Manchester City Council has committed to a full review of the city’s statues in response to the Black Lives Matter protests across the UK this week.

The move follows events at the weekend that saw the statue of Edward Colston torn down in Bristol and thrown in the river and the statue to Winston Churchill in London defaced.

Some people meanwhile are calling for the Statue of Robert Peel in Manchester to be removed from Piccadilly Gardens.

Peel who originated in Bury was Prime Minister in the 1840’s and was behind the repeal of the Corn Laws which saw Manchester at its centre.However campaigners saw that his family dynasty was founded on the slave trade.

His father the first baronet Peel gave a speech in Parliament warning that dangerous consequences would befall the colonies as a result of abolitionism, and inferred that Africans were contented slaves.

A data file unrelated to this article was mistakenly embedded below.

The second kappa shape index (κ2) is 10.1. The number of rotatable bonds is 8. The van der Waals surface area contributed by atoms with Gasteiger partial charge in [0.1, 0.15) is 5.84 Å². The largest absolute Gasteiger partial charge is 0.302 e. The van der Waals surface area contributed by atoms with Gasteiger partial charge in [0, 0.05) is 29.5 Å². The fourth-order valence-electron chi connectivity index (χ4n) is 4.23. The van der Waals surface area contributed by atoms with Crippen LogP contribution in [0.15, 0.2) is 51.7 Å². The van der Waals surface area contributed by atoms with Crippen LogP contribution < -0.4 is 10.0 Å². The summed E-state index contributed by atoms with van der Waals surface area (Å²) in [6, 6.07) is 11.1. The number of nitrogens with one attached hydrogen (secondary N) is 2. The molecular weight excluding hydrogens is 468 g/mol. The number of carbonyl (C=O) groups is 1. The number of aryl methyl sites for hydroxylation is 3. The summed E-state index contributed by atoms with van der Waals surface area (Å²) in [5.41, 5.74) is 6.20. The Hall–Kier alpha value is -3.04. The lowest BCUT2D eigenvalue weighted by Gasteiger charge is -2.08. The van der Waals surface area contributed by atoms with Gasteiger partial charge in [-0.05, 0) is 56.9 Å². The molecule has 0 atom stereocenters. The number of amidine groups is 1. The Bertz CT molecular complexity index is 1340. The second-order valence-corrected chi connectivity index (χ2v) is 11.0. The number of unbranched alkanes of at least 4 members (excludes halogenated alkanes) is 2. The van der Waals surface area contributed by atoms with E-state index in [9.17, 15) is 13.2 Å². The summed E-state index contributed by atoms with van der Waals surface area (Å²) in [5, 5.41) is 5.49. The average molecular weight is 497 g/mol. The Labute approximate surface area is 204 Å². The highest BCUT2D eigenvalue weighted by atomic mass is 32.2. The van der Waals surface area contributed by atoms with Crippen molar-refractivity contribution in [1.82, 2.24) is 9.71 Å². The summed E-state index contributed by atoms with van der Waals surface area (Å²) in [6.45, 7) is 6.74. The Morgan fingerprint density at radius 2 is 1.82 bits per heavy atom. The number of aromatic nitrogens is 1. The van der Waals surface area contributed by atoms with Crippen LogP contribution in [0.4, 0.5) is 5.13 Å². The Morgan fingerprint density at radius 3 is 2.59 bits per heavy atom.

In 1806 he raised a petition in opposition to the Foreign Slave Trade Abolition Bill which he saw as a threat to the cotton industry and merchants’ trade interests.

Councillor Luthfur Rahman said: “The weight of emotion around the symbolism attached to public statues has been palpable this week – and not without good reason.

However, it is also true to say that most of us do not know the people represented in the city’s statues, nor the history as to why they were chosen.

We think it’s important therefore to undertake a city-wide review of all the statues in Manchester and work with our cultural institutions to understand their history and context.


  1. Regarding the statues in Manchester and the organisation of BLM, so does everybody’s lives matter and so does everybody’s opinion, stop looking to the past it has been corrected. Look to the future and what you can do to improve it, I don’t fully understand what BLM want to achieve you will not change people’s opinion doing what they are doing, they will only antagonise people. Enough, leave the statues alone, next it will be Queen Victoria, get a grip and do something useful.


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